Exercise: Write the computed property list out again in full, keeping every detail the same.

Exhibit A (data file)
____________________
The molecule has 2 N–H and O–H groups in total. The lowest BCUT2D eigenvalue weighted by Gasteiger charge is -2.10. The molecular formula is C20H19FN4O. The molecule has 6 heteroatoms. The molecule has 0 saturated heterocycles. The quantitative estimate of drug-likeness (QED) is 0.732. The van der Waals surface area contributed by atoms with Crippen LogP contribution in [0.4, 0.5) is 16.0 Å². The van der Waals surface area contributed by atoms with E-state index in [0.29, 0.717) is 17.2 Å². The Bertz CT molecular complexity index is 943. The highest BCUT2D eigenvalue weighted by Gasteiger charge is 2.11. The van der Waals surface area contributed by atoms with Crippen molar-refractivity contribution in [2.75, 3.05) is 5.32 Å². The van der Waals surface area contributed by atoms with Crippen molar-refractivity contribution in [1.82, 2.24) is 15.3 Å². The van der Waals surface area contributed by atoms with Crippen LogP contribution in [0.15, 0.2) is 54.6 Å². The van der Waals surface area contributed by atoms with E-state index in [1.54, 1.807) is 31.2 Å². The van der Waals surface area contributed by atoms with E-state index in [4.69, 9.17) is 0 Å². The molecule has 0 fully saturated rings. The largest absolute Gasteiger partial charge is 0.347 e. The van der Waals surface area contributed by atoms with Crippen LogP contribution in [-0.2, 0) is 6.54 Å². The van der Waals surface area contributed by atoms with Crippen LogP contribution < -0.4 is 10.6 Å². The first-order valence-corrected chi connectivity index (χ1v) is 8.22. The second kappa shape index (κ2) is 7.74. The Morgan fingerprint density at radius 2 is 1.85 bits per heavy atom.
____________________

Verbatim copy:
The molecule has 2 N–H and O–H groups in total. The lowest BCUT2D eigenvalue weighted by Gasteiger charge is -2.10. The molecular formula is C20H19FN4O. The molecule has 6 heteroatoms. The molecule has 0 saturated heterocycles. The quantitative estimate of drug-likeness (QED) is 0.732. The van der Waals surface area contributed by atoms with Crippen LogP contribution in [0.4, 0.5) is 16.0 Å². The van der Waals surface area contributed by atoms with E-state index in [0.29, 0.717) is 17.2 Å². The Bertz CT molecular complexity index is 943. The highest BCUT2D eigenvalue weighted by Gasteiger charge is 2.11. The van der Waals surface area contributed by atoms with Crippen molar-refractivity contribution in [2.75, 3.05) is 5.32 Å². The van der Waals surface area contributed by atoms with Crippen molar-refractivity contribution in [1.82, 2.24) is 15.3 Å². The van der Waals surface area contributed by atoms with Crippen LogP contribution in [0.15, 0.2) is 54.6 Å². The van der Waals surface area contributed by atoms with E-state index in [1.54, 1.807) is 31.2 Å². The van der Waals surface area contributed by atoms with E-state index in [4.69, 9.17) is 0 Å². The molecule has 0 fully saturated rings. The largest absolute Gasteiger partial charge is 0.347 e. The van der Waals surface area contributed by atoms with Crippen LogP contribution in [-0.2, 0) is 6.54 Å². The van der Waals surface area contributed by atoms with Crippen LogP contribution < -0.4 is 10.6 Å². The first-order valence-corrected chi connectivity index (χ1v) is 8.22. The second kappa shape index (κ2) is 7.74. The Morgan fingerprint density at radius 2 is 1.85 bits per heavy atom.